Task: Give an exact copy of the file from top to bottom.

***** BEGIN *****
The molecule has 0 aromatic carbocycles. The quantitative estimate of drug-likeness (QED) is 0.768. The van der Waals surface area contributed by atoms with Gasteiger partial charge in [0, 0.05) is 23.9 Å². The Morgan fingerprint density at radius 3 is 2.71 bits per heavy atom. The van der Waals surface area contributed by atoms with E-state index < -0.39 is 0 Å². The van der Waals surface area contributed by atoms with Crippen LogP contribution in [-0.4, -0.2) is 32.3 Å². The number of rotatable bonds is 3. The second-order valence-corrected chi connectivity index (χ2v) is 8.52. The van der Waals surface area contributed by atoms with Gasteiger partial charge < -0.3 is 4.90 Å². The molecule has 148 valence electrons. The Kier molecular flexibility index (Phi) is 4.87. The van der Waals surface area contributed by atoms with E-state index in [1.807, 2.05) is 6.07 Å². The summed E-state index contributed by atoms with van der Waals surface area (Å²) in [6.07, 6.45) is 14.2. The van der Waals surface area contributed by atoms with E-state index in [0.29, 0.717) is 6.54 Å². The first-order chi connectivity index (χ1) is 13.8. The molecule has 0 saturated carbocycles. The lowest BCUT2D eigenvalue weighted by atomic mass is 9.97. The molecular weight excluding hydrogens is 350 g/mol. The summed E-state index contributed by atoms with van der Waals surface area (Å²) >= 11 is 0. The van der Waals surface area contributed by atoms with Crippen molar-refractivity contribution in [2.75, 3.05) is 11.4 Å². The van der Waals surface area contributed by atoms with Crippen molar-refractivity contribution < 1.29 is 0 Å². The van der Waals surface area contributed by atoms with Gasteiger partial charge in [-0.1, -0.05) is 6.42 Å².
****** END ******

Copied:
The molecule has 0 aromatic carbocycles. The quantitative estimate of drug-likeness (QED) is 0.768. The van der Waals surface area contributed by atoms with Gasteiger partial charge in [0, 0.05) is 23.9 Å². The Morgan fingerprint density at radius 3 is 2.71 bits per heavy atom. The van der Waals surface area contributed by atoms with E-state index < -0.39 is 0 Å². The van der Waals surface area contributed by atoms with Crippen LogP contribution in [-0.4, -0.2) is 32.3 Å². The number of rotatable bonds is 3. The second-order valence-corrected chi connectivity index (χ2v) is 8.52. The van der Waals surface area contributed by atoms with Gasteiger partial charge < -0.3 is 4.90 Å². The molecule has 148 valence electrons. The Kier molecular flexibility index (Phi) is 4.87. The van der Waals surface area contributed by atoms with E-state index in [1.807, 2.05) is 6.07 Å². The summed E-state index contributed by atoms with van der Waals surface area (Å²) in [6.07, 6.45) is 14.2. The van der Waals surface area contributed by atoms with E-state index in [0.29, 0.717) is 6.54 Å². The first-order chi connectivity index (χ1) is 13.8. The molecule has 0 saturated carbocycles. The lowest BCUT2D eigenvalue weighted by atomic mass is 9.97. The molecular weight excluding hydrogens is 350 g/mol. The summed E-state index contributed by atoms with van der Waals surface area (Å²) >= 11 is 0. The van der Waals surface area contributed by atoms with Crippen molar-refractivity contribution in [2.75, 3.05) is 11.4 Å². The van der Waals surface area contributed by atoms with Crippen molar-refractivity contribution < 1.29 is 0 Å². The van der Waals surface area contributed by atoms with Gasteiger partial charge in [-0.1, -0.05) is 6.42 Å².